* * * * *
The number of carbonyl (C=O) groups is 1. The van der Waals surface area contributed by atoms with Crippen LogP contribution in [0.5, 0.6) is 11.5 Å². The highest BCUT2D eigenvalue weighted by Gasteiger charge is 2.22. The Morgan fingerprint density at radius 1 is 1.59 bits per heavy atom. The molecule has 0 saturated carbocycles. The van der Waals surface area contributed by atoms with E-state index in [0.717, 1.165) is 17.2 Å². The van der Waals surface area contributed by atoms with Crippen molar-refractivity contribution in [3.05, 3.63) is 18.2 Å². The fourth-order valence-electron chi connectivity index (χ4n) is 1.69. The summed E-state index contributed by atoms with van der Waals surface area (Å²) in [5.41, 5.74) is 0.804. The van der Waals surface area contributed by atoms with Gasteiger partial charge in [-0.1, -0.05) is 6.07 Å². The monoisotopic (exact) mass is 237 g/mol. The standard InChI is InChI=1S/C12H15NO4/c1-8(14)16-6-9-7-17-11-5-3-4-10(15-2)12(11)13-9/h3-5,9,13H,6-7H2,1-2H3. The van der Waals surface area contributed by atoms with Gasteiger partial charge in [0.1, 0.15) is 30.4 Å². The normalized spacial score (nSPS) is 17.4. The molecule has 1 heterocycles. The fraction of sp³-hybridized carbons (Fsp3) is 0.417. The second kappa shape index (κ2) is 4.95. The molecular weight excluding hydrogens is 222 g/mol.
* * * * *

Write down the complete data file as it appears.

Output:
The number of carbonyl (C=O) groups is 1. The van der Waals surface area contributed by atoms with Crippen LogP contribution in [0.5, 0.6) is 11.5 Å². The highest BCUT2D eigenvalue weighted by Gasteiger charge is 2.22. The Morgan fingerprint density at radius 1 is 1.59 bits per heavy atom. The molecule has 0 saturated carbocycles. The van der Waals surface area contributed by atoms with E-state index in [0.717, 1.165) is 17.2 Å². The van der Waals surface area contributed by atoms with Crippen molar-refractivity contribution in [3.05, 3.63) is 18.2 Å². The fourth-order valence-electron chi connectivity index (χ4n) is 1.69. The summed E-state index contributed by atoms with van der Waals surface area (Å²) in [5.41, 5.74) is 0.804. The van der Waals surface area contributed by atoms with Gasteiger partial charge in [-0.1, -0.05) is 6.07 Å². The monoisotopic (exact) mass is 237 g/mol. The standard InChI is InChI=1S/C12H15NO4/c1-8(14)16-6-9-7-17-11-5-3-4-10(15-2)12(11)13-9/h3-5,9,13H,6-7H2,1-2H3. The van der Waals surface area contributed by atoms with Gasteiger partial charge in [0.1, 0.15) is 30.4 Å². The normalized spacial score (nSPS) is 17.4. The molecule has 1 heterocycles. The fraction of sp³-hybridized carbons (Fsp3) is 0.417. The second kappa shape index (κ2) is 4.95. The molecular weight excluding hydrogens is 222 g/mol.